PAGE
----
Orlando Health is a $3.8 billion, not-for-profit, community-based network of hospitals, doctor practices, and outpatient care facilities throughout Central Florida.
The group is home to the area’s only Level One Trauma Facilities for adults and pediatrics. It is a statutory educating hospital system that provides specialty as well as community hospitals.
Enacted last July 1, HB-843 is a new Florida regulation that requires notifications of sufferers’ primary care physicians within 24 hours following hospital admission.
The new regulation requires that the discharge abstract and medical information be provided to the primary care doctor within 14 days after the affected person’s discharge from the hospital.
It provides for sufferers to request a hospital treating doctor to consult with their primary care doctor or specialist provider.
Major well-being systems like Orlando Health have scrambled to implement new workflows and technologies to allow mobile care group collaboration with neighborhood physicians and prolong the reach of their electronic well-being records as now required by Florida law.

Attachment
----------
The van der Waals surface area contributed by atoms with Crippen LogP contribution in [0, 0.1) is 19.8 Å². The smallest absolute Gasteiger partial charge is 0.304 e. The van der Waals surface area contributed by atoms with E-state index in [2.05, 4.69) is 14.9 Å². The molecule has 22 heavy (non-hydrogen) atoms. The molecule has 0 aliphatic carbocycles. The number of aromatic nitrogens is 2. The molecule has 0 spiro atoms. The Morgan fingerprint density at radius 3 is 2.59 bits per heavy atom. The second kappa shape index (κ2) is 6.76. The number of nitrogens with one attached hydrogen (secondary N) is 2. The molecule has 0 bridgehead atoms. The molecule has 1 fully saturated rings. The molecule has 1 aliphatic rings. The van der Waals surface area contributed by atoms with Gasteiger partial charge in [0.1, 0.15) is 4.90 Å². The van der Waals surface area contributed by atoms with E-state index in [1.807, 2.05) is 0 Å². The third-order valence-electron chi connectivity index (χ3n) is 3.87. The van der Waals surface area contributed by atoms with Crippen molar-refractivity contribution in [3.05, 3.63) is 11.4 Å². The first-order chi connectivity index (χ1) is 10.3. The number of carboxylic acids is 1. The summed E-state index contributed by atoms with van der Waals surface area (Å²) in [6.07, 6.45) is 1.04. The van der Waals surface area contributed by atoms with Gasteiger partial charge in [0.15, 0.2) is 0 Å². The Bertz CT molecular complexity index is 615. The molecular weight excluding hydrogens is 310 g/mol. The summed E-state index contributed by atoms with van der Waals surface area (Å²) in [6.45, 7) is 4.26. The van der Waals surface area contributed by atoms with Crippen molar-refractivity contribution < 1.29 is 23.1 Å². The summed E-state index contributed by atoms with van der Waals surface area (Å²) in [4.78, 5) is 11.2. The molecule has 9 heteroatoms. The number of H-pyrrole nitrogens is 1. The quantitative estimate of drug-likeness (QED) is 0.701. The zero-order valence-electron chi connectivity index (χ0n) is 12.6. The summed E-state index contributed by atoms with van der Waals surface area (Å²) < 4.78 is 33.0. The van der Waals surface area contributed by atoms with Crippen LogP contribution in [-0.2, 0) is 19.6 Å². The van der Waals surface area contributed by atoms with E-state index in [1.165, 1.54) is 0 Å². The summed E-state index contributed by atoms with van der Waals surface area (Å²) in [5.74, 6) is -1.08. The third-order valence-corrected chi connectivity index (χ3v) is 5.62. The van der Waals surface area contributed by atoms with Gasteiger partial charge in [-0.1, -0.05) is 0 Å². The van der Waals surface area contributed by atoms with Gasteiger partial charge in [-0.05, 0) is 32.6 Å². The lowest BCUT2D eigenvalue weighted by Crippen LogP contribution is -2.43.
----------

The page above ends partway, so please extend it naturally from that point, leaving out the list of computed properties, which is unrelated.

The first aim of the law was to enact real-time notifications between providers at the point of suffers care to forestall hospital readmissions and unnecessary or redundant diagnostic assessments like CT-scans and MRIs, he explained.
Moreover, the system will merge with Orlando Health’s electronic health record system in parallel with the group’s phased transition to a new comprehensive well-being record system over the next year.
There’s a variety of care coordination health IT vendors in the market, such as Ensocare, eQHealth, Greenway Wellbeing, GSI Health, Optum, and VitalHealth Software.